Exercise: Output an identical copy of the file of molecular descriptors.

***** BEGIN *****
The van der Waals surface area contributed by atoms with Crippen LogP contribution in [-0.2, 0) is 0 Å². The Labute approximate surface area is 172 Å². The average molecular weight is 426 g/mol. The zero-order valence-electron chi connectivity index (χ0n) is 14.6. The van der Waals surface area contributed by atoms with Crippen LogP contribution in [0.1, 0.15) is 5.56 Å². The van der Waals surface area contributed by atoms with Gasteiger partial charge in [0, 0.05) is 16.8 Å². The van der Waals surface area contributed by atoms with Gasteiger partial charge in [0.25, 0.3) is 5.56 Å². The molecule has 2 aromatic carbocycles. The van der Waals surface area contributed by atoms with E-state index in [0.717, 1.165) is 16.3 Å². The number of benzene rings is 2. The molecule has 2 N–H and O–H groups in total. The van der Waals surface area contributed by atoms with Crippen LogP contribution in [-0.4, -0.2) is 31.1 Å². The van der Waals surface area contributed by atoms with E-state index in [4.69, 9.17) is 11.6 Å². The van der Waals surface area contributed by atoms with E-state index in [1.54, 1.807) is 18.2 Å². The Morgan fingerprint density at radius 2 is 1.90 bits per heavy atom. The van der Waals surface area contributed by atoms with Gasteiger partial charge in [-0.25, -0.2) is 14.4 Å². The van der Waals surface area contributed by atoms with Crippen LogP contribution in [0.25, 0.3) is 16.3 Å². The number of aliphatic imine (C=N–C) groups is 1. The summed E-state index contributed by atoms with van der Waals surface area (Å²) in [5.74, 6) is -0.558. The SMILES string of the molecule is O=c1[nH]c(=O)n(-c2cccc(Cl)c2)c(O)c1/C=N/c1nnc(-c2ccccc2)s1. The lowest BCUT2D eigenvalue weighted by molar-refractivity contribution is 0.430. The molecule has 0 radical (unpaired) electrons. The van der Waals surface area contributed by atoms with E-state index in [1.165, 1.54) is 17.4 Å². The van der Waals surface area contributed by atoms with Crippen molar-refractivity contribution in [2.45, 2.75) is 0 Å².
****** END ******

The van der Waals surface area contributed by atoms with Crippen LogP contribution in [-0.2, 0) is 0 Å². The Labute approximate surface area is 172 Å². The average molecular weight is 426 g/mol. The zero-order valence-electron chi connectivity index (χ0n) is 14.6. The van der Waals surface area contributed by atoms with Crippen LogP contribution in [0.1, 0.15) is 5.56 Å². The van der Waals surface area contributed by atoms with Gasteiger partial charge in [0, 0.05) is 16.8 Å². The van der Waals surface area contributed by atoms with Gasteiger partial charge in [0.25, 0.3) is 5.56 Å². The molecule has 2 aromatic carbocycles. The van der Waals surface area contributed by atoms with E-state index in [0.717, 1.165) is 16.3 Å². The number of benzene rings is 2. The molecule has 2 N–H and O–H groups in total. The van der Waals surface area contributed by atoms with Crippen LogP contribution in [-0.4, -0.2) is 31.1 Å². The van der Waals surface area contributed by atoms with E-state index in [4.69, 9.17) is 11.6 Å². The van der Waals surface area contributed by atoms with E-state index in [1.54, 1.807) is 18.2 Å². The Morgan fingerprint density at radius 2 is 1.90 bits per heavy atom. The van der Waals surface area contributed by atoms with Gasteiger partial charge in [-0.25, -0.2) is 14.4 Å². The van der Waals surface area contributed by atoms with Crippen LogP contribution in [0.25, 0.3) is 16.3 Å². The number of aliphatic imine (C=N–C) groups is 1. The summed E-state index contributed by atoms with van der Waals surface area (Å²) in [5.74, 6) is -0.558. The SMILES string of the molecule is O=c1[nH]c(=O)n(-c2cccc(Cl)c2)c(O)c1/C=N/c1nnc(-c2ccccc2)s1. The lowest BCUT2D eigenvalue weighted by molar-refractivity contribution is 0.430. The molecule has 0 radical (unpaired) electrons. The van der Waals surface area contributed by atoms with E-state index in [1.165, 1.54) is 17.4 Å². The van der Waals surface area contributed by atoms with Crippen molar-refractivity contribution in [2.45, 2.75) is 0 Å².